When that parched feeling strikes, the reason why is usually clear: You've been skimping on your H2O intake, bingeing on your fave salty treat, or working out ultra-hard. But your mouth morphing into the Sahara may also be your body's way of hinting that you have a health condition. (Make YOUR well-being a priority this year! Join Prevention and other leading minds in health & wellness for our annual R3 Summit)
"Any condition that alters your water or salt balance in the body can trigger thirst," said Dr. Laura M. Hahn, a primary care physician at Mercy Medical Center in Baltimore.
If you follow good hydration practices (your pee should be within the light yellow to clear range) yet still feel dehydrated, you may want to check in with your doc to rule out these sneaky saboteurs:
Diabetes can increase your risk of dehydration—especially if you're not yet aware of it. When blood sugar levels are too high, your body peer-pressures your kidneys into producing more urine to get rid of the excess glucose, said Dr. Heather Rosen, medical director of UPMC Urgent Care North Huntingdon in Pennsylvania.
"Frequent urination, another common symptom, will bring on thirst," she added. "This leads to drinking more fluids, which compounds the problem."
If you experience excessive thirst and urination, as well as other symptoms like unexplained weight loss, fatigue, or irritability, your doc can carry out a blood glucose test to find out if you have diabetes.
2. Diabetes Insipidus
Although diabetes insipidus isn't related to the diabetes we know and loathe, it does share some of the same signs and symptoms, such as dehydration and a busy bladder. Diabetes insipidus is characterized by a hormone imbalance in your body that affects water absorption. Because you end up losing vast amounts of water through your urine and have no say in the matter, thirst strikes as your body tries to compensate for the fluid loss, said Dr. Prudence Hall, founder and medical director of the Hall Center in Santa Monica, Calif. Since there are several types of diabetes insipidus and it can be caused by other conditions, your doctor will perform a variety of tests to determine which treatment option is best for you.
3. Your Period
During the great flood, you may feel the urge to suck up water like a shop vac. Don't worry: It's totally normal.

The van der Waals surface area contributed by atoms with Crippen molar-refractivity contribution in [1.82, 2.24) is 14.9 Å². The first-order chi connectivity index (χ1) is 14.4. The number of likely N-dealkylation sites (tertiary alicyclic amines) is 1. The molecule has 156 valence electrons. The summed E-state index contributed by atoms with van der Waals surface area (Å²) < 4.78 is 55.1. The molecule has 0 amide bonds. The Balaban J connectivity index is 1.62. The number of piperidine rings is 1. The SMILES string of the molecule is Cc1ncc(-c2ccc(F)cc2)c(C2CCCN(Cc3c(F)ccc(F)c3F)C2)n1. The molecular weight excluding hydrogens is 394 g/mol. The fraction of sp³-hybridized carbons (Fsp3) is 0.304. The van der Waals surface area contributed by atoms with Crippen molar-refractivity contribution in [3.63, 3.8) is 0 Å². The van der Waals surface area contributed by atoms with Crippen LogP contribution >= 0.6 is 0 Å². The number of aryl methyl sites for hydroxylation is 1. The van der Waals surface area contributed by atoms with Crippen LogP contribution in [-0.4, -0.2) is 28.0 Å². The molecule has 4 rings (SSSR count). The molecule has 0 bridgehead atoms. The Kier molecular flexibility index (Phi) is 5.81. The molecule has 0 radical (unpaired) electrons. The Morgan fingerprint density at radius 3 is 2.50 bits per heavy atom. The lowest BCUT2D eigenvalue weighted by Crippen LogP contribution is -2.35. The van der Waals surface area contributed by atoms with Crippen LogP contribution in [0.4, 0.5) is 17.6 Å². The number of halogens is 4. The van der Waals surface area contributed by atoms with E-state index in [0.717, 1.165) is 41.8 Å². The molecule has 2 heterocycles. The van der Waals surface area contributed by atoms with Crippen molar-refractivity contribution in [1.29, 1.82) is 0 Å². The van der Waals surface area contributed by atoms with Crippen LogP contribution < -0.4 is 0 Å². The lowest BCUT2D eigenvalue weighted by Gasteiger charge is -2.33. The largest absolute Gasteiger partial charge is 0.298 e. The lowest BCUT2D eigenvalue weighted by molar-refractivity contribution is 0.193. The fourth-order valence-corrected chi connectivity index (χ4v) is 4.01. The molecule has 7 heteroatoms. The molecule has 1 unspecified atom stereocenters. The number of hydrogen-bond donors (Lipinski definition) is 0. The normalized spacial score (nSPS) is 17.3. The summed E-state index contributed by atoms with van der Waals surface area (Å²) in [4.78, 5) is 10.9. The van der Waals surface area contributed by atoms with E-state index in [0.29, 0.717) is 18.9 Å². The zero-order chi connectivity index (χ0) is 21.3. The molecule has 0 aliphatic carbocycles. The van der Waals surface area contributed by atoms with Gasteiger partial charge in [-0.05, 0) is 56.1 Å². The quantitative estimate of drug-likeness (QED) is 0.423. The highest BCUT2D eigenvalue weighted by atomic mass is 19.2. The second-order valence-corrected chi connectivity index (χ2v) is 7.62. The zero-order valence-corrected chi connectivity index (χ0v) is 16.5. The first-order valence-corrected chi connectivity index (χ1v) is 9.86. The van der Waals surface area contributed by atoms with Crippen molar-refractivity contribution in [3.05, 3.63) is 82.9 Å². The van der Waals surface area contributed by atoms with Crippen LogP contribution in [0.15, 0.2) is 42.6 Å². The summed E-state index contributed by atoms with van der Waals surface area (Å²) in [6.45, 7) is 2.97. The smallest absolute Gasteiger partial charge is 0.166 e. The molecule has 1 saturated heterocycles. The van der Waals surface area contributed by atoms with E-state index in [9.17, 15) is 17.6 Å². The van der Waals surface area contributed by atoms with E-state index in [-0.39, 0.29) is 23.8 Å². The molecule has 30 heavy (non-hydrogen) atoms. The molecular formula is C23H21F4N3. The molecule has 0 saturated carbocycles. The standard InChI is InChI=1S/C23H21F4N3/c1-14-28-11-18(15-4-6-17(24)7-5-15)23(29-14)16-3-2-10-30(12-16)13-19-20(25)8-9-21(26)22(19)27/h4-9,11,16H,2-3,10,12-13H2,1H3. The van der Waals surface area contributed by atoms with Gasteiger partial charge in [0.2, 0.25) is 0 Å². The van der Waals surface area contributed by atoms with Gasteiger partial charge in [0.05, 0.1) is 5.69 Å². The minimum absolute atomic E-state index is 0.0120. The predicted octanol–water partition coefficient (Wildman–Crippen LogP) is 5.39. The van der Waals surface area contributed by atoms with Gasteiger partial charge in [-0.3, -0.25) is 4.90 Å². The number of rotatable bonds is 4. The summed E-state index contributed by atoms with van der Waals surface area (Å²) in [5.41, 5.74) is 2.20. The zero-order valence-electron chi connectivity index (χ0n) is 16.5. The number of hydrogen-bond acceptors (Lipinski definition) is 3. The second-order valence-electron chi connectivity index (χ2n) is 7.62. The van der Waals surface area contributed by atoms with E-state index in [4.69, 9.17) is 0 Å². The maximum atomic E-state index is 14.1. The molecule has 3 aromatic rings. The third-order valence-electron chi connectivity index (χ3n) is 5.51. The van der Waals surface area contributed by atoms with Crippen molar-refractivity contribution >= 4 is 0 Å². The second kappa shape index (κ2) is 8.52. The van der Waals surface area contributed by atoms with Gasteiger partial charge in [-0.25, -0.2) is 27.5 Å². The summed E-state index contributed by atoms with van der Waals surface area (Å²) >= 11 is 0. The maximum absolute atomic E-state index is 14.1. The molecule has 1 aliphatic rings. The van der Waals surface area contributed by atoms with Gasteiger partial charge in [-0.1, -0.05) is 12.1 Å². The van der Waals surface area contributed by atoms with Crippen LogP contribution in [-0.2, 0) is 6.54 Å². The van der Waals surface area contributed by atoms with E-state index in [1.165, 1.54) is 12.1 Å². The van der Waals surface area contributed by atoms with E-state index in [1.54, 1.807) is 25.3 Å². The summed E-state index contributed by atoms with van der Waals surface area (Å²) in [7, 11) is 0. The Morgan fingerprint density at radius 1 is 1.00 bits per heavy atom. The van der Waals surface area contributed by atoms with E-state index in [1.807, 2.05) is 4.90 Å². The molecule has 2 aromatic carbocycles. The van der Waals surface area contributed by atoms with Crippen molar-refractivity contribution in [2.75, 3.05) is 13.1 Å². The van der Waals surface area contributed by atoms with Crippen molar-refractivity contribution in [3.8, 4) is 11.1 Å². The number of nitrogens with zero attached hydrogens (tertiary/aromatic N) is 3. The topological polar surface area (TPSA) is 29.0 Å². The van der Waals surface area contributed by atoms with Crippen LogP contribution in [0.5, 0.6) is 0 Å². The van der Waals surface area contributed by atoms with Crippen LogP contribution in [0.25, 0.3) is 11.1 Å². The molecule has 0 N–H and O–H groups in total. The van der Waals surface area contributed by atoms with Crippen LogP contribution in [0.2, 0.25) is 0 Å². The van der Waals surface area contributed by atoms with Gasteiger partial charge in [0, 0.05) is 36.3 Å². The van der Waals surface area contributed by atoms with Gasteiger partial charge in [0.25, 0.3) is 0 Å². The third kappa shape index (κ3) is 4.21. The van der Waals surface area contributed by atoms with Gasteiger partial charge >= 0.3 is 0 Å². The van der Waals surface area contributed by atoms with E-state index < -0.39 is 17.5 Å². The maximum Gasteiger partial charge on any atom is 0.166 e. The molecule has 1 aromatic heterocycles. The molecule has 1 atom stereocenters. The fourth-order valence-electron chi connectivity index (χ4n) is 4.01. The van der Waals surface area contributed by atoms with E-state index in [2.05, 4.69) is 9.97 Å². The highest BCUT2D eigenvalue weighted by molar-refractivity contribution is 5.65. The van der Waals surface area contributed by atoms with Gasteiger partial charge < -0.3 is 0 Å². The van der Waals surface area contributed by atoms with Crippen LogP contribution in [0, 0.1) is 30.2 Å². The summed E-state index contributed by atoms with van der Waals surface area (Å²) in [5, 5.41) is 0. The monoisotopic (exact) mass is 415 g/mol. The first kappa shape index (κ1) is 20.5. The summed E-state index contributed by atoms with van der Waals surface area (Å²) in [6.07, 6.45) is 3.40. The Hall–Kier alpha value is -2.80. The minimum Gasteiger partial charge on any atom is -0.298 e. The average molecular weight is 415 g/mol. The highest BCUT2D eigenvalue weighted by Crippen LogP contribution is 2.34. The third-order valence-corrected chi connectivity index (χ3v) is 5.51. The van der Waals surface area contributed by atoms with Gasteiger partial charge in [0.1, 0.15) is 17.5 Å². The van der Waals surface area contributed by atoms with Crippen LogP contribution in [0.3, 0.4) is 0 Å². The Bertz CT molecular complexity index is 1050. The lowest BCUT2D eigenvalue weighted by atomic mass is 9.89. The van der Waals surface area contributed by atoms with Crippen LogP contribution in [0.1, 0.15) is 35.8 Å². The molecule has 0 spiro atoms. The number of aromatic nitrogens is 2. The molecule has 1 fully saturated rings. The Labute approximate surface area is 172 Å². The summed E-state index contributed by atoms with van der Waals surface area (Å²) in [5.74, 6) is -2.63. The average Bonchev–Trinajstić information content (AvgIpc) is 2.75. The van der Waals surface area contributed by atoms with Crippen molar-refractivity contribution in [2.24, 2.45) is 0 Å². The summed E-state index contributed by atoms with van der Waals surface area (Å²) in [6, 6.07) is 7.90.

"Estrogen and progesterone levels can both affect fluid volume," Rosen said. "Add to that blood loss from the cycle itself—especially if your periods are on the heavy side—and the result is a compensatory increase in thirst."
In other words, when you're stranded in PMS Land, make sure you keep a bottle of water handy.
4. Dry Mouth
Dry mouth, also known as xerostomia, is often mistaken for excessive thirst. "It's an abnormal dryness of the mucous membranes in the mouth, due to a reduction of the flow or change in the composition of saliva," Rosen said.
If your glands aren't making enough saliva, that can lead to other pesky symptoms like bad breath, trouble chewing, and thick, stringy saliva. Dry mouth can be a side effect of prescription medications, allergy medicines (Benadryl or Claritin), and dizziness or motion sickness medications (Antivert or Dramamine), Hahn said.
"There are also several diseases that can cause dry mouth, so this is always worth bringing up with your doctor," she added.
Ongoing or sudden blood loss—thanks to issues like heavy periods and bleeding ulcers—is the most common cause of anemia. Your body loses red blood cells faster than they can be replaced, and will try to make up for the fluid loss by triggering thirst, Rosen said.
"A very common yet unrecognized cause of heavy periods is low thyroid conditions," Hall said. "Up to 70 percent of people experience some degree of thyroid deficiency, which translates to a large number of very thirsty women."
A physical exam and blood test will determine if you have anemia, and the treatment you receive will depend on the type you're diagnosed with.
6. Low Blood Pressure
"Chronic stress causes our adrenal glands to underfunction, which may result in low blood pressure when the stress is severe," Hall said. "This can cause dizziness, depression, anxiety, and also extreme thirst."
Thirst is your body's way of adding more water to your blood, in an attempt to raise your blood pressure. Really, the only long-term solution for this is to decrease and better manage your stress.
7. Your Diet
"Foods that have a diuretic effect [think celery, asparagus, beets, lemons, melons, ginger, and parsley] can make you thirsty because they cause you to urinate more," said Jessica Cording, RD, a dietitian at the Hospital for Special Surgery in New York. "Though these foods have a lot of health benefits, consider this effect yet another reason to incorporate a wide variety of fruits and veggies into your diet: You'll cover your nutritional bases and keep your thirst in check."
You can also balance the scales by eating more fluid-rich foods, like oatmeal and brown rice, which soak up water during the cooking process.